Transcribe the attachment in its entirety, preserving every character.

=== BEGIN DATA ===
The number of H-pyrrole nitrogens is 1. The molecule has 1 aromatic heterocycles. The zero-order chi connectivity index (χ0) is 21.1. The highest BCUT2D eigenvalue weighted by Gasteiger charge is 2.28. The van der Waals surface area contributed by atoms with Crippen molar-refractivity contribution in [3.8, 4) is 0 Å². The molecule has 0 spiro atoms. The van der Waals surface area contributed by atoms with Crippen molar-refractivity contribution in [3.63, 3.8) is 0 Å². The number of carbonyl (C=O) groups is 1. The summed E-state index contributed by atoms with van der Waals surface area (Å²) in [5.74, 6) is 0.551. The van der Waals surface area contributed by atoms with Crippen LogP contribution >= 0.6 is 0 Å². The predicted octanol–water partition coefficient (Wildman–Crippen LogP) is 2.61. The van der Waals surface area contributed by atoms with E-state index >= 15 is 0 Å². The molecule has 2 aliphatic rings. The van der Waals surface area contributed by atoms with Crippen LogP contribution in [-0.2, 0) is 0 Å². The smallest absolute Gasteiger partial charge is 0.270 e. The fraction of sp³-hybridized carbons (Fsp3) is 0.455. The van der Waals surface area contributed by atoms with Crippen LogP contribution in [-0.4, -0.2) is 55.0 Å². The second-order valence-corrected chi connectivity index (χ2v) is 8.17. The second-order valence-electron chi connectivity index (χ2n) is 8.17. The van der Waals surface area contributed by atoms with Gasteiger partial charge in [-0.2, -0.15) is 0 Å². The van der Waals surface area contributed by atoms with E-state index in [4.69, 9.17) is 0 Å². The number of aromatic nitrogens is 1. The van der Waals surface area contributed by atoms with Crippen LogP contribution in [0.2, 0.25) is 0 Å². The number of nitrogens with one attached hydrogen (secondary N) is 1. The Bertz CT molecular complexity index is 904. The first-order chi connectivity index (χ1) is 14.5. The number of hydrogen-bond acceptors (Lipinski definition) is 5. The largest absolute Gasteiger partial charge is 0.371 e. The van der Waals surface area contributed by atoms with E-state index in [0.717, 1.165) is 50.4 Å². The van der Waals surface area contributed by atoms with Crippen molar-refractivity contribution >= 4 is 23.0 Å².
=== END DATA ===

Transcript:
The number of H-pyrrole nitrogens is 1. The molecule has 1 aromatic heterocycles. The zero-order chi connectivity index (χ0) is 21.1. The highest BCUT2D eigenvalue weighted by Gasteiger charge is 2.28. The van der Waals surface area contributed by atoms with Crippen molar-refractivity contribution in [3.8, 4) is 0 Å². The molecule has 0 spiro atoms. The van der Waals surface area contributed by atoms with Crippen molar-refractivity contribution in [3.63, 3.8) is 0 Å². The number of carbonyl (C=O) groups is 1. The summed E-state index contributed by atoms with van der Waals surface area (Å²) in [5.74, 6) is 0.551. The van der Waals surface area contributed by atoms with Crippen LogP contribution >= 0.6 is 0 Å². The predicted octanol–water partition coefficient (Wildman–Crippen LogP) is 2.61. The van der Waals surface area contributed by atoms with E-state index >= 15 is 0 Å². The molecule has 2 aliphatic rings. The van der Waals surface area contributed by atoms with Crippen LogP contribution in [-0.2, 0) is 0 Å². The smallest absolute Gasteiger partial charge is 0.270 e. The fraction of sp³-hybridized carbons (Fsp3) is 0.455. The van der Waals surface area contributed by atoms with Crippen LogP contribution in [-0.4, -0.2) is 55.0 Å². The second-order valence-corrected chi connectivity index (χ2v) is 8.17. The second-order valence-electron chi connectivity index (χ2n) is 8.17. The van der Waals surface area contributed by atoms with Gasteiger partial charge in [-0.2, -0.15) is 0 Å². The van der Waals surface area contributed by atoms with E-state index in [4.69, 9.17) is 0 Å². The number of aromatic nitrogens is 1. The van der Waals surface area contributed by atoms with Crippen LogP contribution in [0.2, 0.25) is 0 Å². The number of nitrogens with one attached hydrogen (secondary N) is 1. The Bertz CT molecular complexity index is 904. The first-order chi connectivity index (χ1) is 14.5. The number of hydrogen-bond acceptors (Lipinski definition) is 5. The largest absolute Gasteiger partial charge is 0.371 e. The van der Waals surface area contributed by atoms with E-state index in [0.717, 1.165) is 50.4 Å². The van der Waals surface area contributed by atoms with Crippen molar-refractivity contribution >= 4 is 23.0 Å².